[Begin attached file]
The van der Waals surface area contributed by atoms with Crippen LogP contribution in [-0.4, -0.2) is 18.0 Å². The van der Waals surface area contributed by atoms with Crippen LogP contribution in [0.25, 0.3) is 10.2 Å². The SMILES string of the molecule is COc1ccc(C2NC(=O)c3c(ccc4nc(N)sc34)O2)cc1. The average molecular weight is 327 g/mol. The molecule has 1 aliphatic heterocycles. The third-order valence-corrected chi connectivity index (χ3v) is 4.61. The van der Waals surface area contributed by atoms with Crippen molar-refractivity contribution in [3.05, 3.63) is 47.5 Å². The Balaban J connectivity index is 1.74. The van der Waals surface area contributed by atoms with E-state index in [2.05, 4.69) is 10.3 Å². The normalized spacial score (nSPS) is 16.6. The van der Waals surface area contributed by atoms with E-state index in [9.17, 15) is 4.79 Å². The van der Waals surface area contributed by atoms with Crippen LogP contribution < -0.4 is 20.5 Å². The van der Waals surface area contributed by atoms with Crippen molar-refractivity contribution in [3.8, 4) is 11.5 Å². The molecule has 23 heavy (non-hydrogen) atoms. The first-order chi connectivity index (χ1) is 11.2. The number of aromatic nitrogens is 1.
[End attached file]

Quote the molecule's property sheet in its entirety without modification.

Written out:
The van der Waals surface area contributed by atoms with Crippen LogP contribution in [-0.4, -0.2) is 18.0 Å². The van der Waals surface area contributed by atoms with Crippen LogP contribution in [0.25, 0.3) is 10.2 Å². The SMILES string of the molecule is COc1ccc(C2NC(=O)c3c(ccc4nc(N)sc34)O2)cc1. The average molecular weight is 327 g/mol. The molecule has 1 aliphatic heterocycles. The third-order valence-corrected chi connectivity index (χ3v) is 4.61. The van der Waals surface area contributed by atoms with Crippen molar-refractivity contribution in [3.05, 3.63) is 47.5 Å². The Balaban J connectivity index is 1.74. The van der Waals surface area contributed by atoms with E-state index in [2.05, 4.69) is 10.3 Å². The normalized spacial score (nSPS) is 16.6. The van der Waals surface area contributed by atoms with E-state index in [9.17, 15) is 4.79 Å². The van der Waals surface area contributed by atoms with Crippen LogP contribution < -0.4 is 20.5 Å². The van der Waals surface area contributed by atoms with Crippen molar-refractivity contribution in [3.8, 4) is 11.5 Å². The molecule has 23 heavy (non-hydrogen) atoms. The first-order chi connectivity index (χ1) is 11.2. The number of aromatic nitrogens is 1.